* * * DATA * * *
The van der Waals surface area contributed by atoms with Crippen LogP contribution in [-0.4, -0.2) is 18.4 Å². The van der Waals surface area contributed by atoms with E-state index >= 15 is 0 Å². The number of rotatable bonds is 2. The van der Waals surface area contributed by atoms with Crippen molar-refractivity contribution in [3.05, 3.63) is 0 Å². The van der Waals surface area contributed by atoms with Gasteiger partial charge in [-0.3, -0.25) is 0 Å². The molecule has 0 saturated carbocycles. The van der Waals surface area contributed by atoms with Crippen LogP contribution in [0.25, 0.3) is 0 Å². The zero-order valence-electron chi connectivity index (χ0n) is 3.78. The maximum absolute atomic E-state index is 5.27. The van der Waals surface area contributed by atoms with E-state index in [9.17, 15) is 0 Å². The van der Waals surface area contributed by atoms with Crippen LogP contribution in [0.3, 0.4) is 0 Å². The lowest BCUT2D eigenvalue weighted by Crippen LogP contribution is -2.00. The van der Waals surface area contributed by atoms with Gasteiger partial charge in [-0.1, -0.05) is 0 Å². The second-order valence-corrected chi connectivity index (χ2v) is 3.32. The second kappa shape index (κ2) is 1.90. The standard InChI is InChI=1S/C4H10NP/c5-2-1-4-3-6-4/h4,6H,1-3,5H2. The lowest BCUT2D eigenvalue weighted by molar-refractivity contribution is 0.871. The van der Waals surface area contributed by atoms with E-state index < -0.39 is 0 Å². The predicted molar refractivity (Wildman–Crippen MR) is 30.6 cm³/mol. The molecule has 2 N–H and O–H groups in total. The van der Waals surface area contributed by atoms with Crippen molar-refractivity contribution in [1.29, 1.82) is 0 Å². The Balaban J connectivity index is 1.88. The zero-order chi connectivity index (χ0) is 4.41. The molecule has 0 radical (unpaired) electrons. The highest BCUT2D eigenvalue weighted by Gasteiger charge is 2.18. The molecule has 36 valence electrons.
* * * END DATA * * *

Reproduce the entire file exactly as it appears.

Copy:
The van der Waals surface area contributed by atoms with Crippen LogP contribution in [-0.4, -0.2) is 18.4 Å². The van der Waals surface area contributed by atoms with E-state index >= 15 is 0 Å². The number of rotatable bonds is 2. The van der Waals surface area contributed by atoms with Crippen molar-refractivity contribution in [3.05, 3.63) is 0 Å². The van der Waals surface area contributed by atoms with Gasteiger partial charge in [-0.3, -0.25) is 0 Å². The molecule has 0 saturated carbocycles. The van der Waals surface area contributed by atoms with Crippen LogP contribution in [0.25, 0.3) is 0 Å². The zero-order valence-electron chi connectivity index (χ0n) is 3.78. The maximum absolute atomic E-state index is 5.27. The van der Waals surface area contributed by atoms with E-state index in [9.17, 15) is 0 Å². The van der Waals surface area contributed by atoms with Crippen LogP contribution in [0.3, 0.4) is 0 Å². The lowest BCUT2D eigenvalue weighted by Crippen LogP contribution is -2.00. The van der Waals surface area contributed by atoms with Gasteiger partial charge in [-0.1, -0.05) is 0 Å². The second-order valence-corrected chi connectivity index (χ2v) is 3.32. The second kappa shape index (κ2) is 1.90. The standard InChI is InChI=1S/C4H10NP/c5-2-1-4-3-6-4/h4,6H,1-3,5H2. The lowest BCUT2D eigenvalue weighted by molar-refractivity contribution is 0.871. The van der Waals surface area contributed by atoms with E-state index < -0.39 is 0 Å². The predicted molar refractivity (Wildman–Crippen MR) is 30.6 cm³/mol. The molecule has 2 N–H and O–H groups in total. The van der Waals surface area contributed by atoms with Crippen molar-refractivity contribution in [1.29, 1.82) is 0 Å². The Balaban J connectivity index is 1.88. The zero-order chi connectivity index (χ0) is 4.41. The molecule has 0 radical (unpaired) electrons. The highest BCUT2D eigenvalue weighted by Gasteiger charge is 2.18. The molecule has 36 valence electrons.